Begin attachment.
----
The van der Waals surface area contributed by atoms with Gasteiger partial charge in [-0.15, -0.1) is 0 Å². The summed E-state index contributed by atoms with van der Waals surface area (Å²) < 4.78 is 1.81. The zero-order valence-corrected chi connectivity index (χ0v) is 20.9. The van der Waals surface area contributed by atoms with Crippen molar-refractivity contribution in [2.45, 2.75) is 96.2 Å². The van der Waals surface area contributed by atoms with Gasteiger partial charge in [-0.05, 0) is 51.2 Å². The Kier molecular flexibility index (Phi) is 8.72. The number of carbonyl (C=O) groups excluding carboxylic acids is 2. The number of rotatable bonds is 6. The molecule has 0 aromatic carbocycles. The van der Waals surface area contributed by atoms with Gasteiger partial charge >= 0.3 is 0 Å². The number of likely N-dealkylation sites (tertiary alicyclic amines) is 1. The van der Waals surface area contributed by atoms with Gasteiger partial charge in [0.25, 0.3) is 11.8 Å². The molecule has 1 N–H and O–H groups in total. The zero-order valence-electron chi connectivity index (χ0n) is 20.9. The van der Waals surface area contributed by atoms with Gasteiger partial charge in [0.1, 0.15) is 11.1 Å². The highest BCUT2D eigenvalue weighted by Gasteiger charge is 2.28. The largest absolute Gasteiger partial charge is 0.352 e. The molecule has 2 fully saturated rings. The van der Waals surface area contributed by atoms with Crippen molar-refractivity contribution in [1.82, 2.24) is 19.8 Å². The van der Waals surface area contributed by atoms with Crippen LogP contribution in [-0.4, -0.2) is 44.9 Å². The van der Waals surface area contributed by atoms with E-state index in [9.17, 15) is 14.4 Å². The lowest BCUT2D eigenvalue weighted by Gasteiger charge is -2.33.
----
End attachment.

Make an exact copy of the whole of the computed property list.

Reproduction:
The van der Waals surface area contributed by atoms with Gasteiger partial charge in [-0.15, -0.1) is 0 Å². The summed E-state index contributed by atoms with van der Waals surface area (Å²) < 4.78 is 1.81. The zero-order valence-corrected chi connectivity index (χ0v) is 20.9. The van der Waals surface area contributed by atoms with Crippen molar-refractivity contribution in [2.45, 2.75) is 96.2 Å². The van der Waals surface area contributed by atoms with Gasteiger partial charge in [-0.05, 0) is 51.2 Å². The Kier molecular flexibility index (Phi) is 8.72. The number of carbonyl (C=O) groups excluding carboxylic acids is 2. The number of rotatable bonds is 6. The molecule has 0 aromatic carbocycles. The van der Waals surface area contributed by atoms with Gasteiger partial charge >= 0.3 is 0 Å². The number of likely N-dealkylation sites (tertiary alicyclic amines) is 1. The van der Waals surface area contributed by atoms with Gasteiger partial charge in [0.25, 0.3) is 11.8 Å². The molecule has 1 N–H and O–H groups in total. The zero-order valence-electron chi connectivity index (χ0n) is 20.9. The van der Waals surface area contributed by atoms with Gasteiger partial charge in [0.1, 0.15) is 11.1 Å². The highest BCUT2D eigenvalue weighted by Gasteiger charge is 2.28. The largest absolute Gasteiger partial charge is 0.352 e. The molecule has 2 fully saturated rings. The van der Waals surface area contributed by atoms with Crippen molar-refractivity contribution in [1.82, 2.24) is 19.8 Å². The van der Waals surface area contributed by atoms with Crippen LogP contribution in [-0.4, -0.2) is 44.9 Å². The van der Waals surface area contributed by atoms with E-state index in [9.17, 15) is 14.4 Å². The lowest BCUT2D eigenvalue weighted by Gasteiger charge is -2.33.